Orange 2.5: code conversion

Orange 2.5 unifies Orange’s C++ core and Python modules into a single module hierarchy. To use the new module hierarchy, import Orange instead of orange and accompanying orng* modules. While we will maintain backward compatibility in 2.* releases, we nevertheless suggest programmers to use the new interface. The provided conversion tool can help refactor your code to use the new interface.

The conversion script,, resides in Orange’s main directory. To refactor from the “Orange for beginners” tutorial runpython -w -o doc/ofb-rst/code/

The old code

import orange
import orngTest, orngStat, orngTree

# set up the learners
bayes = orange.BayesLearner()
tree = orngTree.TreeLearner(mForPruning=2) = "bayes" = "tree"
learners = [bayes, tree]

# compute accuracies on data
data = orange.ExampleTable("voting")
res = orngTest.crossValidation(learners, data, folds=10)
cm = orngStat.computeConfusionMatrices(res,

is refactored to

import Orange

# set up the learners
bayes = Orange.classification.bayes.NaiveLearner()
tree = Orange.classification.tree.TreeLearner(mForPruning=2) = "bayes" = "tree"
learners = [bayes, tree]

# compute accuracies on data
data ="voting")
res = Orange.evaluation.testing.cross_validation(learners, data, folds=10)
cm = Orange.evaluation.scoring.compute_confusion_matrices(res,

Read more about the refactoring tool on the wiki and on the help page (python --help).

Orange at ISMB/ECCB 2011

We presented the Orange Bioinformatics add-on at the ISMB/ECCB conference in Vienna, a joined event covering both 19th Annual International Conference on Intelligent Systems for Molecular Biology and 10th European Conference on Computational Biology.

We were giving out Orange stickers (with the URL) to the poster’s visitors. There was some interest; in the end we gave out about 10 of them, mostly to biologists, who were excited to perform some of the analysis themselves. Among the visitors was also a developer of a similar tool who seemed slightly surprised that something like this already exists, while another was disappointed because Orange only runs locally.

See the poster in action on the photo taken by Gregor Rot.

Orange poster (PNG)Poster in action

Orange 2.5 progress

We decided that we should reorganize Orange to provide more intuitive interface to the scripting interface. The next release, Orange 2.5 is getting better every day. But fear not, dear reader, we are working hard to ensure that your scripts will still work.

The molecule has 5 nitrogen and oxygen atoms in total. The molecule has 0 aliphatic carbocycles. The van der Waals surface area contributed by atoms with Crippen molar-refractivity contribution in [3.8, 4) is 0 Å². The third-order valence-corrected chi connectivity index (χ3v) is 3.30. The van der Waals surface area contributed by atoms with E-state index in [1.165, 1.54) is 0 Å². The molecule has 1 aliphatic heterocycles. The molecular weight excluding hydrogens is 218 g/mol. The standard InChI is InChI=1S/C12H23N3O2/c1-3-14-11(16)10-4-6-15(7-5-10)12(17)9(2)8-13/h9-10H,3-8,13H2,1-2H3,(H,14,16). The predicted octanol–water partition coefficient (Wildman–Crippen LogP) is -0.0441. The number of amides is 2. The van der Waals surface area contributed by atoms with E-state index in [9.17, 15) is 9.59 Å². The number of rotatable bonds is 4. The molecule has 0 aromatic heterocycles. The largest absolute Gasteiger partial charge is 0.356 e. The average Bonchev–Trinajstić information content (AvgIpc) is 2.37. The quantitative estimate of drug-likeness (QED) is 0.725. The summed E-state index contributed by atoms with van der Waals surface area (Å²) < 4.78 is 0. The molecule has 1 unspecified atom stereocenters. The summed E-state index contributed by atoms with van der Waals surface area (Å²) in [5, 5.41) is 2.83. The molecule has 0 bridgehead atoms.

In the last morning of the camp in Bohinj we decided to use undercase_separated names instead of CamelCase. We have been steadily converting them and the deprecation utilities by Aleš help a lot. We just list the name changes for class attributes or arguments and their renaming is handled gracefully; they also remain accessible with the old names. Therefore, the code does not need to be duplicated to ensure backwards compatibility.

A simple example from the documentation of bagging and boosting. The old version first:

import orange, orngEnsemble, orngTree
import orngTest, orngStat

tree = orngTree.TreeLearner(mForPruning=2, name="tree")
bs = orngEnsemble.BoostedLearner(tree, name="boosted tree")
bg = orngEnsemble.BaggedLearner(tree, name="bagged tree")

data = orange.ExampleTable("")

learners = [tree, bs, bg]
results = orngTest.crossValidation(learners, data, folds=3)
print "Classification Accuracy:"
for i in range(len(learners)):
    print ("%15s: %5.3f") % (learners[i].name, orngStat.CA(results)[i])

Orange 2.5 version:

import Orange

tree = Orange.classification.tree.TreeLearner(m_pruning=2, name="tree")
bs = Orange.ensemble.boosting.BoostedLearner(tree, name="boosted tree")
bg = Orange.ensemble.bagging.BaggedLearner(tree, name="bagged tree")

table ="")

learners = [tree, bs, bg]
results = Orange.evaluation.testing.cross_validation(learners, table, folds=3)
print "Classification Accuracy:"
for i in range(len(learners)):
    print ("%15s: %5.3f") % (learners[i].name, Orange.evaluation.scoring.CA(results)[i])

In new Orange we only need to import a single module, Orange, the root of the new hierarchy.

Data loading speedups

Orange has been loading data faster since the end of February, especially if there are many attributes in the file.

Quick comparisons between the old new versions, measured on my computer:

  • (32561 examples, 15 attributes): old version = 1.41s, new version = 0.86s.
  • (77 examples, 7071 attributes): old version = 2.72s, new version = 0.93s.
  • (104 examples, 31837 attributes): old version = 33.5s, new version = 6.6s.

The speedups were obtained with:

  • reuse of a buffer for parsing,
  • skipping type detection for attributes with known types, and
  • by keeping attributes in a different data structure internally.